On June 19th , the MyAccessible.EU partner, Mapping for Change teamed up with members of the UCL ExCiteS research group, accessibility designer Ross Akin and users of the Queen Elizabeth’s Foundation Mobility Centre for a day long workshop. The idea was to co-design a mobile application that could enable users to identify and map barriers to accessibility within the urban realm using Sapelli; a mobile data collection and sharing platform designed with a particular focus on users with little or no prior ICT experience. Sapelli offers pictorial decision trees and icon-driven interfaces as opposed to the forms and check boxes traditionally used in many mobile apps.
The workshop commenced with a brainstorming session about the barriers encountered on a daily basis in the public realm. These barriers were then classified into logical groups. Participants went out into the ‘wilds’ of Carshalton to capture photographic and audio material based on the good, the bad and the impassable! Mapillary, the crowdsourcing application for geotagging photos, was also used during the exercise. Going out and physically identifying issues was done primarily to explore whether there were missing gaps to what had already been identified as barriers, which indeed there were. The exercises set the scene for the next step in the co-design process. Based on the different groupings of the barriers, which were further refined, participants began to construct the decision tree. They decided the decision tree should focus on what they were trying to achieve – crossing a street for example – and the identification of barriers that prevented them from achieving that particular goal. In the design of the decision tree people were keen to see that best practices and positive examples were also recognised and captured.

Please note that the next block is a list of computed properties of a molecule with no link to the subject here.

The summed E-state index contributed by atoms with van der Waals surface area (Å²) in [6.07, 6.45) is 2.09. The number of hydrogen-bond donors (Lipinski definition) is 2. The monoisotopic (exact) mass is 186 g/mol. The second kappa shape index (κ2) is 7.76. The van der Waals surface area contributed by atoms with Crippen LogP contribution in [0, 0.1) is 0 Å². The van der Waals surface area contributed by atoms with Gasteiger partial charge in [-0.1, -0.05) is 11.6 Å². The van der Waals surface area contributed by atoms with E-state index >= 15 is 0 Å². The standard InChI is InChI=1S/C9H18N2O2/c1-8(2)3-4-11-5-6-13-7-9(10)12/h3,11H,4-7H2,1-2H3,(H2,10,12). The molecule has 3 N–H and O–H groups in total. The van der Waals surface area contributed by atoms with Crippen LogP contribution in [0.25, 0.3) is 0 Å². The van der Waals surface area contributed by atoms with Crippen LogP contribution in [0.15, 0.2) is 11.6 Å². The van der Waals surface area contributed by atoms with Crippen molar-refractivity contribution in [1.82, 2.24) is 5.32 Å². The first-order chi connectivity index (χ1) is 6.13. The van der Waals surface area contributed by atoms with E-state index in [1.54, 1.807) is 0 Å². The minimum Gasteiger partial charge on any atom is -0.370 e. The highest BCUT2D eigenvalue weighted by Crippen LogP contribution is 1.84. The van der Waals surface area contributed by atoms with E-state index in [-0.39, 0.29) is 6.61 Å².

After a lively and lengthy discussion, the first draft of the prototype was constructed. The team is now tasked with building the application, with the relevant icon designs. The app will be used over a period of two weeks by all of the co-designers and the data will be mapped to our Community Maps platform. We will then hold a further session to assess the relevance of the classification and hierarchical groupings, the efficacy of the application and any usability issues that may have been encountered.
The future aim and goal for those who participated is that this application can be used by a wider audience to identify short-term and permanent barriers to accessibility; information which can then be directed to the relevant authorities responsible for addressing these issues. In addition, participants are also keen to see that the data collected be used in a navigation app designed for wheelchair users.